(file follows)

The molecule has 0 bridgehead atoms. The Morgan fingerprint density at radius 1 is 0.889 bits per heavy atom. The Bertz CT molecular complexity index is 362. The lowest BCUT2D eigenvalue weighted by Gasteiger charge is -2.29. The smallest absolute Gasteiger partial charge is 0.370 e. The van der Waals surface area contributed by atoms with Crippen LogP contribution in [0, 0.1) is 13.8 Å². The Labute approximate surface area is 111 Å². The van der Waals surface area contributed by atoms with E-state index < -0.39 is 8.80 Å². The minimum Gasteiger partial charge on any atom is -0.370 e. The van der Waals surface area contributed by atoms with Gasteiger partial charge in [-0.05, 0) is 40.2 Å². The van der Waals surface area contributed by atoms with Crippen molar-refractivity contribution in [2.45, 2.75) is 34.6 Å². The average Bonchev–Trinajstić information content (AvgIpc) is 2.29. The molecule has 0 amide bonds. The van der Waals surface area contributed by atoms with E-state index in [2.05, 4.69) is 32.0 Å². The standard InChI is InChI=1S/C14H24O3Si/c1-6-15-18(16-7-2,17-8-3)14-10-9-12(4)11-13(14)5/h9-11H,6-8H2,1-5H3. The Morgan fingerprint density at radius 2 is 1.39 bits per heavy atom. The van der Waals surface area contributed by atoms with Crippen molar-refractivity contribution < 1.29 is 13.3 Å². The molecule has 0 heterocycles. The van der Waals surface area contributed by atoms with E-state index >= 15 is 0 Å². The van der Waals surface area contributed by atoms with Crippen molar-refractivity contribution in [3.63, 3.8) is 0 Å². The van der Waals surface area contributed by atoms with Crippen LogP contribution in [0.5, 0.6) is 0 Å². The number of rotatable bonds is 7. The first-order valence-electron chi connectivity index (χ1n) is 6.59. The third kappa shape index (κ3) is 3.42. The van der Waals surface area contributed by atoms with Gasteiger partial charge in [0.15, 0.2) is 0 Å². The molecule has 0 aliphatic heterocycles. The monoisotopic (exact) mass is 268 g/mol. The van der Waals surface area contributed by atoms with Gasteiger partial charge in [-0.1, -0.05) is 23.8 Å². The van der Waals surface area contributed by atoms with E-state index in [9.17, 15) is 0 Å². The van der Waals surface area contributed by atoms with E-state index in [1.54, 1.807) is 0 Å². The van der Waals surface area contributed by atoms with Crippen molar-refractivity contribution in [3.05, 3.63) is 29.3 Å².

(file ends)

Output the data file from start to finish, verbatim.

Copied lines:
The molecule has 0 bridgehead atoms. The Morgan fingerprint density at radius 1 is 0.889 bits per heavy atom. The Bertz CT molecular complexity index is 362. The lowest BCUT2D eigenvalue weighted by Gasteiger charge is -2.29. The smallest absolute Gasteiger partial charge is 0.370 e. The van der Waals surface area contributed by atoms with Crippen LogP contribution in [0, 0.1) is 13.8 Å². The Labute approximate surface area is 111 Å². The van der Waals surface area contributed by atoms with E-state index < -0.39 is 8.80 Å². The minimum Gasteiger partial charge on any atom is -0.370 e. The van der Waals surface area contributed by atoms with Gasteiger partial charge in [-0.05, 0) is 40.2 Å². The van der Waals surface area contributed by atoms with Crippen molar-refractivity contribution in [2.45, 2.75) is 34.6 Å². The average Bonchev–Trinajstić information content (AvgIpc) is 2.29. The molecule has 0 amide bonds. The van der Waals surface area contributed by atoms with E-state index in [2.05, 4.69) is 32.0 Å². The standard InChI is InChI=1S/C14H24O3Si/c1-6-15-18(16-7-2,17-8-3)14-10-9-12(4)11-13(14)5/h9-11H,6-8H2,1-5H3. The Morgan fingerprint density at radius 2 is 1.39 bits per heavy atom. The van der Waals surface area contributed by atoms with Crippen molar-refractivity contribution < 1.29 is 13.3 Å². The molecule has 0 heterocycles. The van der Waals surface area contributed by atoms with E-state index >= 15 is 0 Å². The van der Waals surface area contributed by atoms with Crippen molar-refractivity contribution in [3.63, 3.8) is 0 Å². The van der Waals surface area contributed by atoms with Crippen LogP contribution in [0.5, 0.6) is 0 Å². The number of rotatable bonds is 7. The first-order valence-electron chi connectivity index (χ1n) is 6.59. The third kappa shape index (κ3) is 3.42. The van der Waals surface area contributed by atoms with Gasteiger partial charge in [0.15, 0.2) is 0 Å². The molecule has 0 aliphatic heterocycles. The monoisotopic (exact) mass is 268 g/mol. The van der Waals surface area contributed by atoms with Gasteiger partial charge in [-0.1, -0.05) is 23.8 Å². The van der Waals surface area contributed by atoms with E-state index in [9.17, 15) is 0 Å². The van der Waals surface area contributed by atoms with E-state index in [1.54, 1.807) is 0 Å². The van der Waals surface area contributed by atoms with Crippen molar-refractivity contribution in [3.05, 3.63) is 29.3 Å².